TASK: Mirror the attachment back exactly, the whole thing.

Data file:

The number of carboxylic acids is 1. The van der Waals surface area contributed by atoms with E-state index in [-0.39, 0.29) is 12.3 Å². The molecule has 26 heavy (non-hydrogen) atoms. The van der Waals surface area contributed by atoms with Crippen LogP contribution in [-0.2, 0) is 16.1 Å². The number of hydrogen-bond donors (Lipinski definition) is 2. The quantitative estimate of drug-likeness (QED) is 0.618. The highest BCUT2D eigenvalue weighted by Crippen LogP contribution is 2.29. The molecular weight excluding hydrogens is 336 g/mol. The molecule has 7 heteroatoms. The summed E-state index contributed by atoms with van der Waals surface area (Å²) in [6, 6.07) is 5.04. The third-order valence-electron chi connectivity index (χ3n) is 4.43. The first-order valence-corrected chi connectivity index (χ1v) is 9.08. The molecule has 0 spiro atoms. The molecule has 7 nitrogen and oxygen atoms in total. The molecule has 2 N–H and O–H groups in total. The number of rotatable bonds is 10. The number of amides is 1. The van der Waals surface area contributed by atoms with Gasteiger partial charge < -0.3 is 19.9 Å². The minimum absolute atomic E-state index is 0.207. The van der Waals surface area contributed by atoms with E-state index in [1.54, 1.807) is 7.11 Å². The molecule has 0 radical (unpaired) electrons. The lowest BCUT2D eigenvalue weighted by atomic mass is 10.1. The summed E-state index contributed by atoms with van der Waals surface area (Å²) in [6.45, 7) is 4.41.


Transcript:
The number of carboxylic acids is 1. The van der Waals surface area contributed by atoms with E-state index in [-0.39, 0.29) is 12.3 Å². The molecule has 26 heavy (non-hydrogen) atoms. The van der Waals surface area contributed by atoms with Crippen LogP contribution in [-0.2, 0) is 16.1 Å². The number of hydrogen-bond donors (Lipinski definition) is 2. The quantitative estimate of drug-likeness (QED) is 0.618. The highest BCUT2D eigenvalue weighted by Crippen LogP contribution is 2.29. The molecular weight excluding hydrogens is 336 g/mol. The molecule has 7 heteroatoms. The summed E-state index contributed by atoms with van der Waals surface area (Å²) in [6, 6.07) is 5.04. The third-order valence-electron chi connectivity index (χ3n) is 4.43. The first-order valence-corrected chi connectivity index (χ1v) is 9.08. The molecule has 0 spiro atoms. The molecule has 7 nitrogen and oxygen atoms in total. The molecule has 2 N–H and O–H groups in total. The number of rotatable bonds is 10. The number of amides is 1. The van der Waals surface area contributed by atoms with Gasteiger partial charge < -0.3 is 19.9 Å². The minimum absolute atomic E-state index is 0.207. The van der Waals surface area contributed by atoms with E-state index in [1.54, 1.807) is 7.11 Å². The molecule has 0 radical (unpaired) electrons. The lowest BCUT2D eigenvalue weighted by atomic mass is 10.1. The summed E-state index contributed by atoms with van der Waals surface area (Å²) in [6.45, 7) is 4.41.